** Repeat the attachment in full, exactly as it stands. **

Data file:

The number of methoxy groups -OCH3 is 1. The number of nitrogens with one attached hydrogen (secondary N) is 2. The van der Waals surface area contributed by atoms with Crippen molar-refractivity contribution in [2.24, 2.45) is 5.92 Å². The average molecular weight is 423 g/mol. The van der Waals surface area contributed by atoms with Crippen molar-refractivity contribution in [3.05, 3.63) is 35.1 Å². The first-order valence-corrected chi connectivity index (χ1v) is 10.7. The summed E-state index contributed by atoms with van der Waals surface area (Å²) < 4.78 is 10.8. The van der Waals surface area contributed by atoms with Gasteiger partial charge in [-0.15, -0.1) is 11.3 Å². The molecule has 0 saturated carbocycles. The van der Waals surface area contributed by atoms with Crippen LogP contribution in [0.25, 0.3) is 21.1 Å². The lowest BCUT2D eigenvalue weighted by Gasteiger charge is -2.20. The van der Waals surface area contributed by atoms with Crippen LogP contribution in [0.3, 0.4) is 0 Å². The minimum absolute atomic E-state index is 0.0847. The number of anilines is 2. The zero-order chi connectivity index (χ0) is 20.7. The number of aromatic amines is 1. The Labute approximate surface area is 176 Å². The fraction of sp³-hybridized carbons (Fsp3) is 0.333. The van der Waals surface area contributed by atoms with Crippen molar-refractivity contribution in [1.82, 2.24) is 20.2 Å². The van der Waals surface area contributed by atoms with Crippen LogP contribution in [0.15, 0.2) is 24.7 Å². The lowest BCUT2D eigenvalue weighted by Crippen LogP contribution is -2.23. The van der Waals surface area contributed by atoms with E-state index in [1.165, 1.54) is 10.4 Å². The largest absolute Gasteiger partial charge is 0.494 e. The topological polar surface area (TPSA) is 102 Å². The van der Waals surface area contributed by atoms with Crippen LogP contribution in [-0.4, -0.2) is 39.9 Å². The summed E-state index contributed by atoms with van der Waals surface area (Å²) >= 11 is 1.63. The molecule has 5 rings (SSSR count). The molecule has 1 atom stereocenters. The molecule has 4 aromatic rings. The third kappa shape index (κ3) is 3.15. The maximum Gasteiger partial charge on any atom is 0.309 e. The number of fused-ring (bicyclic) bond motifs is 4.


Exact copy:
The number of methoxy groups -OCH3 is 1. The number of nitrogens with one attached hydrogen (secondary N) is 2. The van der Waals surface area contributed by atoms with Crippen molar-refractivity contribution in [2.24, 2.45) is 5.92 Å². The average molecular weight is 423 g/mol. The van der Waals surface area contributed by atoms with Crippen molar-refractivity contribution in [3.05, 3.63) is 35.1 Å². The first-order valence-corrected chi connectivity index (χ1v) is 10.7. The summed E-state index contributed by atoms with van der Waals surface area (Å²) < 4.78 is 10.8. The van der Waals surface area contributed by atoms with Gasteiger partial charge in [-0.15, -0.1) is 11.3 Å². The molecule has 0 saturated carbocycles. The van der Waals surface area contributed by atoms with Crippen LogP contribution in [0.25, 0.3) is 21.1 Å². The lowest BCUT2D eigenvalue weighted by Gasteiger charge is -2.20. The van der Waals surface area contributed by atoms with Crippen LogP contribution in [0.3, 0.4) is 0 Å². The minimum absolute atomic E-state index is 0.0847. The number of anilines is 2. The zero-order chi connectivity index (χ0) is 20.7. The number of aromatic amines is 1. The Labute approximate surface area is 176 Å². The fraction of sp³-hybridized carbons (Fsp3) is 0.333. The van der Waals surface area contributed by atoms with Crippen molar-refractivity contribution in [1.82, 2.24) is 20.2 Å². The van der Waals surface area contributed by atoms with Crippen LogP contribution in [0.15, 0.2) is 24.7 Å². The lowest BCUT2D eigenvalue weighted by Crippen LogP contribution is -2.23. The van der Waals surface area contributed by atoms with E-state index in [1.165, 1.54) is 10.4 Å². The largest absolute Gasteiger partial charge is 0.494 e. The topological polar surface area (TPSA) is 102 Å². The van der Waals surface area contributed by atoms with Crippen LogP contribution in [-0.4, -0.2) is 39.9 Å². The summed E-state index contributed by atoms with van der Waals surface area (Å²) >= 11 is 1.63. The molecule has 5 rings (SSSR count). The molecule has 1 atom stereocenters. The molecule has 4 aromatic rings. The third kappa shape index (κ3) is 3.15. The maximum Gasteiger partial charge on any atom is 0.309 e. The number of fused-ring (bicyclic) bond motifs is 4.